5 - Nuclear medicine imaging  pp. 105-127

Nuclear medicine imaging

By Paul Suetens

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Introduction

The use of radioactive isotopes for medical purposes has been investigated since 1920, and since 1940 attempts have been undertaken to image radionuclide concentration in the human body. In the early 1950s, Ben Cassen introduced the rectilinear scanner, a “zero-dimensional” scanner, which (very) slowly scanned in two dimensions to produce a projection image, like a radiograph, but this time of the radionuclide concentration in the body. In the late 1950s, Hal Anger developed the first “true” gamma camera, introducing an approach that is still being used in the design of all modern cameras: the Anger scintillation camera [21], a 2D planar detector to produce a 2D projection image without scanning.

The Anger camera can also be used for tomography. The projection images can then be used to compute the original spatial distribution of the radionuclide within a slice or a volume, in a process similar to reconstruction in X-ray computed tomography. Already in 1917, Radon published the mathematical method for reconstruction from projections, but only in the 1970s was the method applied in medical applications – first to CT, and then to nuclear medicine imaging. At the same time, iterative reconstruction methods were being investigated, but the application of those methods had to wait until the 1980s for sufficient computer power.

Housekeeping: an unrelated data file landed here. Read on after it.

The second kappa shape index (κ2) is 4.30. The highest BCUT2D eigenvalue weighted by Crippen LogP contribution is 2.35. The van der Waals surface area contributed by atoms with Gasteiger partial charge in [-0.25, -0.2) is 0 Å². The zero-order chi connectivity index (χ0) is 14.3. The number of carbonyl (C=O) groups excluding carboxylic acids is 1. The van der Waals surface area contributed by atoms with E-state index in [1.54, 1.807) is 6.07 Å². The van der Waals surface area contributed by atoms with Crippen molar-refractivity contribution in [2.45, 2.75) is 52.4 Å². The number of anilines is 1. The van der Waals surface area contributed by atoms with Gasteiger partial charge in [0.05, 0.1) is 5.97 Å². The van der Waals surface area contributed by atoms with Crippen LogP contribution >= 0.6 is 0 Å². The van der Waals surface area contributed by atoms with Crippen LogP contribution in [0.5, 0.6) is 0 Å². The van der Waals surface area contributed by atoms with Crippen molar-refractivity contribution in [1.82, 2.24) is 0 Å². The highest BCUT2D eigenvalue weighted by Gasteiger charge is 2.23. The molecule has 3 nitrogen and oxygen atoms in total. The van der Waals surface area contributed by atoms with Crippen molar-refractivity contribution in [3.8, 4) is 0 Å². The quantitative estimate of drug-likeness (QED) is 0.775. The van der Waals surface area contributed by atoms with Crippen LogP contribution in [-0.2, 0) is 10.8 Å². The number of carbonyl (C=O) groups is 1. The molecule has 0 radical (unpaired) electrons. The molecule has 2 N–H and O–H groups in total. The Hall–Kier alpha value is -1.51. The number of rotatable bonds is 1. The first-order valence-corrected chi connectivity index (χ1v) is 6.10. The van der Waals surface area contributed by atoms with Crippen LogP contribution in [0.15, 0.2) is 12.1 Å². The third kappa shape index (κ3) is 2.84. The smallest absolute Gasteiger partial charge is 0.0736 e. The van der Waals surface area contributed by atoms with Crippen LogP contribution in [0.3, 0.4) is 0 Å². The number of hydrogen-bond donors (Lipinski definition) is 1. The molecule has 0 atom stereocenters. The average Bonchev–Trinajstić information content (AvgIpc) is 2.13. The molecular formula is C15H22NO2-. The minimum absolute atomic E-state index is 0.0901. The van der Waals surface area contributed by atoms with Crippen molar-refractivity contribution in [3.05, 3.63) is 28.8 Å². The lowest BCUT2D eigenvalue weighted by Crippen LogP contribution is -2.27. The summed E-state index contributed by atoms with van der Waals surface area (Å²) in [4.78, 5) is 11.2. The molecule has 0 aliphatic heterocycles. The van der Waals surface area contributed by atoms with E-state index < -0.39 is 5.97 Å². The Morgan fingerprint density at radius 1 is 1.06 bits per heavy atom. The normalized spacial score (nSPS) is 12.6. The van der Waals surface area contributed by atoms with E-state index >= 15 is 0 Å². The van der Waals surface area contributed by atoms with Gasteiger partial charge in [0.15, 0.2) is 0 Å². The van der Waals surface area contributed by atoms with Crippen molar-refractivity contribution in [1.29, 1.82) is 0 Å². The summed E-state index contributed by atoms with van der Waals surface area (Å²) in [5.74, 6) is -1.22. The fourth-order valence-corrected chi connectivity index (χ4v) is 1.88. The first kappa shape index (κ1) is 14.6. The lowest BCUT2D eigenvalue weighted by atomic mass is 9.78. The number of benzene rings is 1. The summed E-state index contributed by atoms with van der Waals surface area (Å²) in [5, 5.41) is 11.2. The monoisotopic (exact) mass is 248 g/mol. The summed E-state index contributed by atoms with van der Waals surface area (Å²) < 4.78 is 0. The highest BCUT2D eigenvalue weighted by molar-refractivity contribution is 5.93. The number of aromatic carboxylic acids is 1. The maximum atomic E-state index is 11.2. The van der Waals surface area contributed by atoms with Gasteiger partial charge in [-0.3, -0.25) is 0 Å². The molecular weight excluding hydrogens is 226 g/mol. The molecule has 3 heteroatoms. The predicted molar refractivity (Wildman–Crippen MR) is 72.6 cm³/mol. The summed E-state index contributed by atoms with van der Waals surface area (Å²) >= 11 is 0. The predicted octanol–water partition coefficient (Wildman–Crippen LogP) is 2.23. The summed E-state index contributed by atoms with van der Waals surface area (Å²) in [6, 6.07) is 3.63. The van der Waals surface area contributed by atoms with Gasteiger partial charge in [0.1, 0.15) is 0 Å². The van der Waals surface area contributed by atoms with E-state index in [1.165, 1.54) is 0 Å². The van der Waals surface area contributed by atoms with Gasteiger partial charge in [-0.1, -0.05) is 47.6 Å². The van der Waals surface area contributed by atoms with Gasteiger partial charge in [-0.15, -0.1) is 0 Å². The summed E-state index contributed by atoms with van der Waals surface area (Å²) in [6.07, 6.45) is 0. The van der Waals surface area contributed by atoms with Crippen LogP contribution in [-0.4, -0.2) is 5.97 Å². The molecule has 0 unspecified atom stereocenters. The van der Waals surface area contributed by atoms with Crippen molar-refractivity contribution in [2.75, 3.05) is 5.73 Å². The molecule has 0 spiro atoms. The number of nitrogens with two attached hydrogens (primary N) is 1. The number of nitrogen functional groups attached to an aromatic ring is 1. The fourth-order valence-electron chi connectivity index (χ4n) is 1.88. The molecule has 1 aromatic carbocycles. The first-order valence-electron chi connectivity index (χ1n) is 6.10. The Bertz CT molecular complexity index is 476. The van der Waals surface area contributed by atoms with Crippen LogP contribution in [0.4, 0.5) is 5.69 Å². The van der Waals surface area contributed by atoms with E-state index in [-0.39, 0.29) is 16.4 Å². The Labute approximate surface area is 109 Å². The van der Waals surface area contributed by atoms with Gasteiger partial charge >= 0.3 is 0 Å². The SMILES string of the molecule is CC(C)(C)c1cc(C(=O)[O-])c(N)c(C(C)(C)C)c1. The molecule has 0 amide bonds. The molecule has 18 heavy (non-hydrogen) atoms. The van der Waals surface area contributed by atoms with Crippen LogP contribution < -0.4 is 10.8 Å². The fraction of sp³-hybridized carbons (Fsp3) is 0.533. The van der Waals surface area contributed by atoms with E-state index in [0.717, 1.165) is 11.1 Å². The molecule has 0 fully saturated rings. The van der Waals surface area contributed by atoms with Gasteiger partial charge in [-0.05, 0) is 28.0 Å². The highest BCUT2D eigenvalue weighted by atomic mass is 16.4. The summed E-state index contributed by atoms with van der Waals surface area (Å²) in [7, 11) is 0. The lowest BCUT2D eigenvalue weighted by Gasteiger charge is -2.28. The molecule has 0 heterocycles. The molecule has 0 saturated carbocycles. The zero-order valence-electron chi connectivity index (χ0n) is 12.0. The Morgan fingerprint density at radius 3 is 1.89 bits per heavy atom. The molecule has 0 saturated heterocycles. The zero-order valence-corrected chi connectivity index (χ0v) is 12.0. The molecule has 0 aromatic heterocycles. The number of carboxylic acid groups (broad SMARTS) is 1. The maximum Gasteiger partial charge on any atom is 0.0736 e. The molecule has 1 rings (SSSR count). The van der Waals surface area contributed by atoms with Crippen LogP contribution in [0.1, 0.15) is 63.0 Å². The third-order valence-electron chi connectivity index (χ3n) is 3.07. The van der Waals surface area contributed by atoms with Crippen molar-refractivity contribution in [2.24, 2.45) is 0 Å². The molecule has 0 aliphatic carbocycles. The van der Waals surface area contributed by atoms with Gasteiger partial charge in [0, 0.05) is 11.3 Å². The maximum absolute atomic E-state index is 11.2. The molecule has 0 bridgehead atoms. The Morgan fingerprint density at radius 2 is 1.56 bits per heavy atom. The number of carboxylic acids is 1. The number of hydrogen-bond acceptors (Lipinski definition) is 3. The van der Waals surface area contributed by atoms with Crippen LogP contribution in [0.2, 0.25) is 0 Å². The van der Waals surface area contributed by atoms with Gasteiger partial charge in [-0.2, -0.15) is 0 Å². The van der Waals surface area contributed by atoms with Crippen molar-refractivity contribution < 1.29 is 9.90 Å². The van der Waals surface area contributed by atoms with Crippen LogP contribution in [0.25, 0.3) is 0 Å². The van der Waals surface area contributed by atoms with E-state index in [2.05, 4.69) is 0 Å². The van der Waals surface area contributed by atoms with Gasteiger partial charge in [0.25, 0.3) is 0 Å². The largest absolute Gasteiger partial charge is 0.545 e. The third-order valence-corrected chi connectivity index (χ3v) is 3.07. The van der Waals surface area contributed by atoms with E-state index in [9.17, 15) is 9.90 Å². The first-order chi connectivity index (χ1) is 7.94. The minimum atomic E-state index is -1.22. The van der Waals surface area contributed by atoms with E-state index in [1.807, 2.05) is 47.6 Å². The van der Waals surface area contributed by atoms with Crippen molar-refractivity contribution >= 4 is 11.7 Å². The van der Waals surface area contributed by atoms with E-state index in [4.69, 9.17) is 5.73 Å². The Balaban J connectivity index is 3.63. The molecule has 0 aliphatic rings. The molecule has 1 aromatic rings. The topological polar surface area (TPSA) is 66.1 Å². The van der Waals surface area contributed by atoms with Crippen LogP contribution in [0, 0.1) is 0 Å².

The preceding tomographic system is called a SPECT scanner. SPECT stands for single-photon emission computed tomography. Anger also showed that two scintillation cameras could be combined to detect photon pairs originating after positron emission. This principle is the basis of PET (i.e., positron emission tomography), which detects photon pairs.